June 15, 2015

A three-year effort by Nevada aviation groups and industry stakeholders, led by NBAA, culminated recently in Gov. Brian Sandoval signing into law Assembly Bill 161 abating certain tax liabilities for those who own, operate, manufacture and service general aviation (GA) in Nevada.

With the exception of Oregon, which has no state sales tax, all states bordering Nevada offer varying levels of tax exemptions regarding the sale, operation and repair of GA aircraft. Lack of a similar policy left the state at a competitive disadvantage for attracting new aviation-related businesses, and customers from outside Nevada for existing aviation companies.

“Following his June 2013 proclamation of the importance of general aviation to his state, Gov. Sandoval reached out to NBAA and other industry stakeholders for a ‘wish list’ of areas where Nevada could better support the growth of its aviation industry,” said Stacy Howard, NBAA’s Western regional representative. “He told us that he wanted to do something that would back up the proclamation’s message, and a partial tax abatement was near the very top of our list.”

Review Nevada’s 2013 proclamation.

Nevada’s Legislature meets during odd-numbered years, and initial efforts to pass partial tax abatement legislation in 2013 failed. Stakeholders used the time since then to mobilize the state’s aviation industry for a renewed push in the current session.

To that end, NBAA initiated discussions with Members in the state, and the newly formed Nevada Business Aviation Association, to help sponsor industry events where community leaders could learn more about the industry. Representatives also met with leaders in the state assembly, and in the Governor’s Office of Economic Development.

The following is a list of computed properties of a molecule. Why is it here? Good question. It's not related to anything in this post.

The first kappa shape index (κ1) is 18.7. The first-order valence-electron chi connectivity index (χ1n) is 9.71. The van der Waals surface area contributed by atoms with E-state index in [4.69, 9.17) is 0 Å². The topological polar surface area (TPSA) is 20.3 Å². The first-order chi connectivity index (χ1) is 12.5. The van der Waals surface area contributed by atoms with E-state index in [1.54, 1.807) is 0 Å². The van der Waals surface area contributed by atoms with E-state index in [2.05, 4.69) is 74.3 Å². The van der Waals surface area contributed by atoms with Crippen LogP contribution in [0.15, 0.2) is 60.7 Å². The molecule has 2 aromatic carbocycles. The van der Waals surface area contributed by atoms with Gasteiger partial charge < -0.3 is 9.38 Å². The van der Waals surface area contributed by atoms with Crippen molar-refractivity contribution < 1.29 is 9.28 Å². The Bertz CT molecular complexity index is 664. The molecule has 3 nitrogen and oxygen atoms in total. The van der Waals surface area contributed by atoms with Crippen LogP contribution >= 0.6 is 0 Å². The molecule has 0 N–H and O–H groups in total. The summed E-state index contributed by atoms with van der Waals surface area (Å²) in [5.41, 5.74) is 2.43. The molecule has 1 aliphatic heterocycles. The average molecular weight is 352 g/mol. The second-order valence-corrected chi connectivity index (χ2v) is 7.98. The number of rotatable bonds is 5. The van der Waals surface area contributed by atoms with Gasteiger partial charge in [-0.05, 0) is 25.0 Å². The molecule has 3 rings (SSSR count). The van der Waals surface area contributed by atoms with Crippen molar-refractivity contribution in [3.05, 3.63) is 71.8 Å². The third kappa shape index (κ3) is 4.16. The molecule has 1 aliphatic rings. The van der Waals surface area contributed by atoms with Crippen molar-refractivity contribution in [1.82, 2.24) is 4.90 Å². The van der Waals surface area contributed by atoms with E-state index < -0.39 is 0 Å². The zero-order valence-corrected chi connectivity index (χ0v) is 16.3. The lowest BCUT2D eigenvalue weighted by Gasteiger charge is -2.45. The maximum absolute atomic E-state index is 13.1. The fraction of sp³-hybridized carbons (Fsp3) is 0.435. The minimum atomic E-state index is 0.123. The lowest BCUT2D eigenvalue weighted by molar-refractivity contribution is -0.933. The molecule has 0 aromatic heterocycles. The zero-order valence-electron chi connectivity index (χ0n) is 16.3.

The economic development potential for Nevada, a primary factor behind lawmaker support for the abatement, was validated through an economic impact analysis commissioned by the Reno-Tahoe Airport Authority that estimated the measure would lead to up to 1,348 new full-time equivalent jobs in the state, paying total wages between $16 and $54 million.

“The airport authority took the initiative in working to develop an independent economic impact study, which NBAA actively participated in, and was key to achieving passage of the abatement,” said Scott O’Brien, NBAA senior manager, finance and tax policy.

The Nevada law differs from aviation tax policy bills in other states. For example, the Nevada Constitution prohibits any exemptions from state taxes, so the abatement applies to certain local taxes where applicable. It also requires companies to apply for the abatement, and regularly demonstrate their commitment to growing the state’s aviation industry.

“Companies must prove they have a significant presence in the state, including verification of employment and planned investment levels,” O’Brien explained. “Meet those standards, and the abatement will extend for a maximum of 20 years. Should businesses fail to meet those requirements, however, it can be revoked.”

Several companies have reportedly applied for the abatement since Sandoval signed the measure into law on June 8.

Review Nevada Assembly Bill 161.